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Pissing Off the Wrong People
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My letter to the editor was featured in the current issue of Poets & Writers, which may mean I either will not be published again, or perhaps have stirred a little well deserved controversy. At any rate, here is the text of what I wrote as it was published in the magazine:

SHORT(STORY)SIGHTED?
Jofie Ferarri-Adler's "Agents and Editors" (March/April 2009) was interesting, but I was struck by editor Alexis Gargagliano's pet peeve about writers "trying to sell stories that aren't really a book. They're not a cohesive whole. There's no vision to the whole thing that makes me feel like this person has a reason for writing a story collection other than that they had twelve stories." As a writer who is working on a story collection I find these comments disconcerting. Am I a lazy writer? Do I lack talent because I have no vision? Am I wasting my time as well as that of readers, agents, and publishers with my ill-conceived collection? Later, as I was reading a book of John Updike's short stories it struck me that it held no central theme or vision other than that the stories were written by Updike during a period of six years in the 1970s and that they held his particular idiosyncratic fingerprints throughout. Is Gargagliano saying that she wouldn't have published such a collection by Updike-or Welty, Kerouac, Hemingway, Vonnegut, and others? This seems rather shortsighted and perhaps speaks to why short stories are considered a dying form.
JAMES BUCHANAN
Exeter, New Hampshire

I should add that I have previously blogged about this specific issue, but certainly have written a lot of posts regarding my frustrations with the world of short stories. It is more than frustrating that we have left an era where short stories were so brilliant and entered one where they are well written, no MFA program would expect less, but have so little to offer the reader in terms of content.

Comments
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Pissing People Off

First, I think there are no wrong people to piss off! But more importantly I wanted to agree with your point about short story collections having a "vision." I have actually found some of the most recent collections lauded as visionary to be somewhat redundant from story to story. I think that short story collections have become something other than what they used to be--truly collections. Now they are conceived of as a whole book--as opposed to a collection of stories that a writer has written and published over time. I don't think of, for example, The Collected Works of Flannery O'Connor as a collection with a "vision." Rather, they are unified by O'Connor's style, the South, etc. My sense is that short story collections began to change when people started reviewing them as "a short story collection that reads like a novel" or a collection with interconnected characters. I suppose that is one way to think of vision. But it isn't the only way. Well deserved controversy, I say.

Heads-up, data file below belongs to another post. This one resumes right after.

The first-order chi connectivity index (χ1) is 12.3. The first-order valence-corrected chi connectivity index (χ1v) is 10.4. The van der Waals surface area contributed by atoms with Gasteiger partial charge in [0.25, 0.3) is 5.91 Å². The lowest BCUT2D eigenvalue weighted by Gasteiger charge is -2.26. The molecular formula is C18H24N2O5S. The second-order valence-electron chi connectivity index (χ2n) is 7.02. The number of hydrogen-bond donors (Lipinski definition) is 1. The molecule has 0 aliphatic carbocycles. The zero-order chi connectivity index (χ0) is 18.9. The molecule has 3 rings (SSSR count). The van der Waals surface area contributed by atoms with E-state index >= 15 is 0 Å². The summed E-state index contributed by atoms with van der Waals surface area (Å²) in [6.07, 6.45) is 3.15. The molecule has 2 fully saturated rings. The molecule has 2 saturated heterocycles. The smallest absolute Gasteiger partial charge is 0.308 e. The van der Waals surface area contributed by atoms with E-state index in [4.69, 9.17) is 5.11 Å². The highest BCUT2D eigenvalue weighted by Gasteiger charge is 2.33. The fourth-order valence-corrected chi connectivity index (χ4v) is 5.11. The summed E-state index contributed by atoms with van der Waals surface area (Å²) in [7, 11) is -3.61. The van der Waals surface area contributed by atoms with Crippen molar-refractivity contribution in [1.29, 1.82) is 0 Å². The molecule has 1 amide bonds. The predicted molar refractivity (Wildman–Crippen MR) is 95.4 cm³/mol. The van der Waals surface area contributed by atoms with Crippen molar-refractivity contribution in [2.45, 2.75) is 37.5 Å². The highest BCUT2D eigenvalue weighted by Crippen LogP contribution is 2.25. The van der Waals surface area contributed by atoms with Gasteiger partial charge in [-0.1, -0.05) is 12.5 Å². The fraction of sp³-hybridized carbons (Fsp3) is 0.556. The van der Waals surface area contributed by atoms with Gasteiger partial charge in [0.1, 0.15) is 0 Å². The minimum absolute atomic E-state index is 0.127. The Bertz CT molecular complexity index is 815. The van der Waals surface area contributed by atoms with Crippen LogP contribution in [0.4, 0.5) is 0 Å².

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i saw that comment . . .

. . . in Poets & Writers, and had the same reaction -- and as a reader, rather than a (frequent) writer, of short stories. Thanks for taking the time to write to the Editor. I'm sure you were speaking for more people than just the two of us!

Peace.

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Thanks

Thanks to you both for the comments. I think that if any one were to read through my blog posts they would see that I really care about short stories as not just an art form, but a form that should be free of a mentality that says there is only one way to write them. When I read "Harrison Bergeron" by Vonnegut and "A Clean Well Lighted PLace" by Hemingway and "A&P" by Updike I am reading three very distinct and unique pieces of writing that speak to so much and say so much and are as free as any expression of art could be.

But when I read a publisher for a major house saying short story collections should be one thing and that one thing is thematic....uggghhhh!

Hopefully, I have made a few people think with what I have written and maybe a little controversy will be a good thing.

Thanks again,
James

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There are different types of story collections

but in one way or the other they are unified by the writer who wrote them. Whether they share a common character or township (this is an agent-friendly way of pitching/selling collections to publishers and readers who seek a novel but can't spend the time) or a style and setting, there will always be something that defines a collection. There isn't any other way that a collection could find its way into print. You cite several masters of the form. Those authors left their mark all over their work, whether short story or novel - what they wrote was linked both stylistically and by subject matter, whether it be the blue-collar Rabbit clan or the upscale New England clan, both of which Updike wrote with such elan. What I'm trying to say is that there are always themes and styles and things that are not definable that tie stories together, even if these are not immediately apparent. If you have enough stories, and they're really strong, they comprise a book. And who is anyone to say otherwise.